British tennis player Liam Broady has slammed Australian Open organisers for their handling of Melbourne’s smoke-covered competition, demanding further protections for players on the circuit.

Taking to Twitter this morning, Broady, who was eliminated in a 3-6, 0-6 match by Belarus’ Ilya Ivashka, said thinking about the conditions of the Tuesday contest “boils my blood.”

The 26-year-old said that while Melbourne’s air quality was ranked among the worst in the world, tournament organisers deemed the conditions “playable.”

“Citizens of Melbourne were warned to keep their animals indoors the day I played qualifying, and yet we were expected to go outside for high intensity physical competition?” he said.

The world #234 called for the establishment of a players’ union, echoing the sentiments of world #2 Novak Djokovic.

Broady’s comments have received support from other Australian Open challengers. Compatriot Jay Clarke, who lost his Tuesday bout 7-6, 3-6, 6-2 to Slovenia’s Blaž Kavčič, said “my body literally failed me on that day and I wasn’t the only one”.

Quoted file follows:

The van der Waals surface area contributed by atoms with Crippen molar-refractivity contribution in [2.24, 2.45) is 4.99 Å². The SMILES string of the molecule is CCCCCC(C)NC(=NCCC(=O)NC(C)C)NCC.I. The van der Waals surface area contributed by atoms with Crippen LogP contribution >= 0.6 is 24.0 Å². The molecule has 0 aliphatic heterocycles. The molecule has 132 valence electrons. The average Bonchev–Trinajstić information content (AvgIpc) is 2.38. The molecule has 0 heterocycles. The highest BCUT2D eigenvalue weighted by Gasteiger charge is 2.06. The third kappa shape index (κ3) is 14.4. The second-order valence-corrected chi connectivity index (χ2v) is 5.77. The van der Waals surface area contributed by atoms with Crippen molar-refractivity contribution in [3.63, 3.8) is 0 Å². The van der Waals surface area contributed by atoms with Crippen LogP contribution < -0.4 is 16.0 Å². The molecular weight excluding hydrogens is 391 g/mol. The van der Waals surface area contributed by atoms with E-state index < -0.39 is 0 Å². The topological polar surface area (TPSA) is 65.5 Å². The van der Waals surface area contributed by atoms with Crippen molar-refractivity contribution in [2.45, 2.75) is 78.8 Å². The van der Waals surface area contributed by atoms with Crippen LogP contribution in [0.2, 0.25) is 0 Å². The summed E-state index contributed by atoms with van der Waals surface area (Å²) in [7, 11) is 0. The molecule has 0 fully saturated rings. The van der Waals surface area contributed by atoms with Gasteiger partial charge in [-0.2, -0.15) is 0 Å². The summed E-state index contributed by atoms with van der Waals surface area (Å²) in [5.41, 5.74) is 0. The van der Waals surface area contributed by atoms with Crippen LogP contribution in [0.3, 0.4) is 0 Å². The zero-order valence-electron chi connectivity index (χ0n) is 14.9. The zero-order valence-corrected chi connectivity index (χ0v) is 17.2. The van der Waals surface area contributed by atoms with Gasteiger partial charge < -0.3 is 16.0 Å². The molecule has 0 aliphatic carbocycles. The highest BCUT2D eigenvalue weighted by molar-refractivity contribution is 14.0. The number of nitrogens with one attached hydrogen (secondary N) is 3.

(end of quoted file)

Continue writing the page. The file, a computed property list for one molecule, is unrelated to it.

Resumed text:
Similarly, German player Dustin Clark said it was the first time he’d ever needed an asthma inhaler on the court.

The uptick in player complaints comes after Slovenian hopeful Dalila Jakupovic bowed out of her match due to a severe coughing fit.

Speaking to BBC after her retirement from the match, Jakupovic said conditions on Tuesday were “dangerous”, and that “whoever we talk to, all the players had headaches, were feeling chest pains, had problems breathing.

“It was horrible.”

In a statement obtained by ABC yesterday, a tournament spokesperson said any decisions to postpone play would be made in “close consultation with our medical team, the Bureau of Meteorology and scientists from EPA Victoria.”

Not great.

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